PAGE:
Florida Condominium Laws on Service Animals and Emotional Support Animals
Service animals and particularly emotional support animals have been something of a hot topic in recent years. It’s not just airlines wrestling with the question of who and what is allowed where, but increasingly apartment complexes and condominium associations are being asked to answer the same difficult questions. Below you will find guidance on how to approach a request for an assistance animal in a Florida condominium association.
Florida condominium associations are subject to compliance under the Fair Housing Act (“FHA”) and are prohibited from engaging in discrimination based on a disability. The FHA prohibits discriminating against an individual unit owner based on their personal characteristics and also with regard to their assistance animal. Breed, weight, and size restrictions are commonplace in Florida condominium associations, but those limitations do not apply to assistance animals. Before responding to a request for accommodation, it is important to analyze the applicable provisions of the FHA to ensure compliance.
Most condominium associations understand their obligation to allow assistance dogs that are mobility and guide dogs, but often fail to fully appreciate the role and importance of emotional support animals. The FHA includes emotional support animals in its definition of assistance animals. Emotional support animals assist persons with certain disabilities by providing companionship. It is important to note that the term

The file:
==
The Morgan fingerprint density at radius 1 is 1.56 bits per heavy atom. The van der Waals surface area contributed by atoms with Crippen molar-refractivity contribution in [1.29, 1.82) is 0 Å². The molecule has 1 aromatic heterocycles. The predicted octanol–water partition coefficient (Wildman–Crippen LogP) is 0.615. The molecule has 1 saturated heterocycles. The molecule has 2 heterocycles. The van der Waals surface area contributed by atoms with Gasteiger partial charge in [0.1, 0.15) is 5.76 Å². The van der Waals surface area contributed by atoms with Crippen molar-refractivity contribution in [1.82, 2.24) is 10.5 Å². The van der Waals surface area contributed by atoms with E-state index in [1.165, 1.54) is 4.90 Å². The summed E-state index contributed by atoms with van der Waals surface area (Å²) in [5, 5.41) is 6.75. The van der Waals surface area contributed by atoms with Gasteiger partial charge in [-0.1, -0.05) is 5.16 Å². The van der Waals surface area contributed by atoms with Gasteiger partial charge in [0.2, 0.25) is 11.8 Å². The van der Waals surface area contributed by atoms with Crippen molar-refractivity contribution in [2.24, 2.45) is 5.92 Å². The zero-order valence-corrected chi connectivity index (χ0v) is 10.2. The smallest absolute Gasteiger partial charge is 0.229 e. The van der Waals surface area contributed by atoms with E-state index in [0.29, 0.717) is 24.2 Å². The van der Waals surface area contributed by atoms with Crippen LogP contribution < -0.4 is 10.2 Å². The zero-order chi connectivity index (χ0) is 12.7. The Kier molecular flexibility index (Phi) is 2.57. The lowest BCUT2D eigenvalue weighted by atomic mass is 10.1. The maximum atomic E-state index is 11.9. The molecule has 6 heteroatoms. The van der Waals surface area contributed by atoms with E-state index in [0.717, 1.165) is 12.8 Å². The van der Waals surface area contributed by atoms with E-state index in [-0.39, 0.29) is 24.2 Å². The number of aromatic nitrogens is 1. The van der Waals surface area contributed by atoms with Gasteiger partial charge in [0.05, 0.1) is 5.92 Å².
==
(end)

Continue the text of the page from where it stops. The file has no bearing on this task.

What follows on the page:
“assistance animal” includes far more categories of support animals than the term “service animal.” The main differences between service animals and emotional support animals are that service animals require specialized training while emotional support animals do not. While it is true that emotional support dogs can be excluded from public places like restaurants and shopping malls, this is not the case with condominium associations.
The FHA defines persons with a disability as: (1) individuals with a physical or mental impairment that substantially limits one or more major life activities; (2) individuals who are regarded as having such an impairment; and (3) individuals with a record of such impairment.
Upon receipt of an accommodation request by a unit owner, the condominium association may ask the following two questions:
(1) Does the person seeking to use and live with the animal have a disability – i.e., a physical or mental impairment that substantially limits one or more major life activities?
(2) Does the person making the request have a disability-related need for an assistance animal? In other words, does the animal work, provide assistance, perform tasks or services for the benefit of a person with a disability, or provide emotional support that alleviates one or more of the identified symptoms or effects of a person’s existing disability?
If the condominium association has reason to question a person’s disability or need for a service animal, they are permitted to request reliable documentation of a disability and their disability-related need for a service animal before the Association determines whether an accommodation is necessary. A condominium association should first check its records to see if a particular unit owner has requested an accommodation for an assistance animal. If a request has been made, the Association may inquire as to only limited aspects of the disability but may never ask for personal medical details. Based upon such inquiry, the board then determines whether the unit owner’s accommodation is necessary.
It is essential that Florida condominium associations understand the applicable provisions of the FHA to not only ensure compliance, but also to provide disabled individuals an equal opportunity to use and enjoy their dwelling like non-disabled individuals.
For more content, follow us on LinkedIn.
Learn more about Megan Goodall.